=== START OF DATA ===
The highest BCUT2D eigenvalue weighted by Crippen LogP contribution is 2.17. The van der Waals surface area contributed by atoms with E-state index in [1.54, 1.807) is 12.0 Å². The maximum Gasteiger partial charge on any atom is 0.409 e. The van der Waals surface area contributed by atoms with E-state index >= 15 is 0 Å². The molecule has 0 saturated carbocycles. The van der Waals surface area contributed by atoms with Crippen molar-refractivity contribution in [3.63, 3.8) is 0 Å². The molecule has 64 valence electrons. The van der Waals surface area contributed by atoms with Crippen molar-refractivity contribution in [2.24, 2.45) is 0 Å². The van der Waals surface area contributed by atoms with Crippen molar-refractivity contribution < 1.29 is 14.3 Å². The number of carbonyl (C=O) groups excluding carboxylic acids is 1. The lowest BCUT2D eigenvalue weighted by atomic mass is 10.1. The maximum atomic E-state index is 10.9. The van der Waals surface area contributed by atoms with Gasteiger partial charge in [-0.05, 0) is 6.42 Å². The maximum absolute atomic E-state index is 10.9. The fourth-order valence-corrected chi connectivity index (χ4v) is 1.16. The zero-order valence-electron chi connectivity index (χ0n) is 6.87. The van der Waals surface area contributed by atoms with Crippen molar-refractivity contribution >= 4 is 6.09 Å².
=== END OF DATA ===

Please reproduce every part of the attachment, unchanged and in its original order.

The highest BCUT2D eigenvalue weighted by Crippen LogP contribution is 2.17. The van der Waals surface area contributed by atoms with E-state index in [1.54, 1.807) is 12.0 Å². The maximum Gasteiger partial charge on any atom is 0.409 e. The van der Waals surface area contributed by atoms with E-state index >= 15 is 0 Å². The molecule has 0 saturated carbocycles. The van der Waals surface area contributed by atoms with Crippen molar-refractivity contribution in [3.63, 3.8) is 0 Å². The molecule has 64 valence electrons. The van der Waals surface area contributed by atoms with Crippen molar-refractivity contribution in [2.24, 2.45) is 0 Å². The van der Waals surface area contributed by atoms with Crippen molar-refractivity contribution < 1.29 is 14.3 Å². The number of carbonyl (C=O) groups excluding carboxylic acids is 1. The lowest BCUT2D eigenvalue weighted by atomic mass is 10.1. The maximum atomic E-state index is 10.9. The van der Waals surface area contributed by atoms with Gasteiger partial charge in [-0.05, 0) is 6.42 Å². The maximum absolute atomic E-state index is 10.9. The fourth-order valence-corrected chi connectivity index (χ4v) is 1.16. The zero-order valence-electron chi connectivity index (χ0n) is 6.87. The van der Waals surface area contributed by atoms with Crippen molar-refractivity contribution >= 4 is 6.09 Å².